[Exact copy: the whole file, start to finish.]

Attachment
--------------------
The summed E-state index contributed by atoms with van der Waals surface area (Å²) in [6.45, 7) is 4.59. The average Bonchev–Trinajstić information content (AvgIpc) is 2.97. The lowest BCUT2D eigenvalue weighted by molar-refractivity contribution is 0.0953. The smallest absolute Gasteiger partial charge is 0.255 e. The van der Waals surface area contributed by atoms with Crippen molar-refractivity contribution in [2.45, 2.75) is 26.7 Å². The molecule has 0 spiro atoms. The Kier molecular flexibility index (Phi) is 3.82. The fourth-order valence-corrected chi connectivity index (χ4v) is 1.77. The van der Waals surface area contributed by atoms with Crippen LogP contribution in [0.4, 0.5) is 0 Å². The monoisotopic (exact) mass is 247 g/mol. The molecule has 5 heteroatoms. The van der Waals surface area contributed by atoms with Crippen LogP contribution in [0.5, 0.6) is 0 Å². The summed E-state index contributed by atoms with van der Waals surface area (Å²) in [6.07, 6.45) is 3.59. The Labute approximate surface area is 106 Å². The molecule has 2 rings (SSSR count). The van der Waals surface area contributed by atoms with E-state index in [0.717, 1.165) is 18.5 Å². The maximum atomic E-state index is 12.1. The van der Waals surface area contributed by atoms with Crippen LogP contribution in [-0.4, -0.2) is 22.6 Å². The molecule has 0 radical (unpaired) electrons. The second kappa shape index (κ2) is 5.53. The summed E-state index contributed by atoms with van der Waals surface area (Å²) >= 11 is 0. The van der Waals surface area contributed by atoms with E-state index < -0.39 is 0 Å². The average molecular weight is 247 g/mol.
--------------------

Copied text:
The summed E-state index contributed by atoms with van der Waals surface area (Å²) in [6.45, 7) is 4.59. The average Bonchev–Trinajstić information content (AvgIpc) is 2.97. The lowest BCUT2D eigenvalue weighted by molar-refractivity contribution is 0.0953. The smallest absolute Gasteiger partial charge is 0.255 e. The van der Waals surface area contributed by atoms with Crippen molar-refractivity contribution in [2.45, 2.75) is 26.7 Å². The molecule has 0 spiro atoms. The Kier molecular flexibility index (Phi) is 3.82. The fourth-order valence-corrected chi connectivity index (χ4v) is 1.77. The van der Waals surface area contributed by atoms with Crippen LogP contribution in [0.4, 0.5) is 0 Å². The monoisotopic (exact) mass is 247 g/mol. The molecule has 5 heteroatoms. The van der Waals surface area contributed by atoms with Crippen LogP contribution in [0.5, 0.6) is 0 Å². The summed E-state index contributed by atoms with van der Waals surface area (Å²) in [6.07, 6.45) is 3.59. The Labute approximate surface area is 106 Å². The molecule has 2 rings (SSSR count). The van der Waals surface area contributed by atoms with E-state index in [0.717, 1.165) is 18.5 Å². The maximum atomic E-state index is 12.1. The van der Waals surface area contributed by atoms with Crippen LogP contribution in [-0.4, -0.2) is 22.6 Å². The molecule has 0 radical (unpaired) electrons. The second kappa shape index (κ2) is 5.53. The summed E-state index contributed by atoms with van der Waals surface area (Å²) >= 11 is 0. The van der Waals surface area contributed by atoms with E-state index < -0.39 is 0 Å². The average molecular weight is 247 g/mol.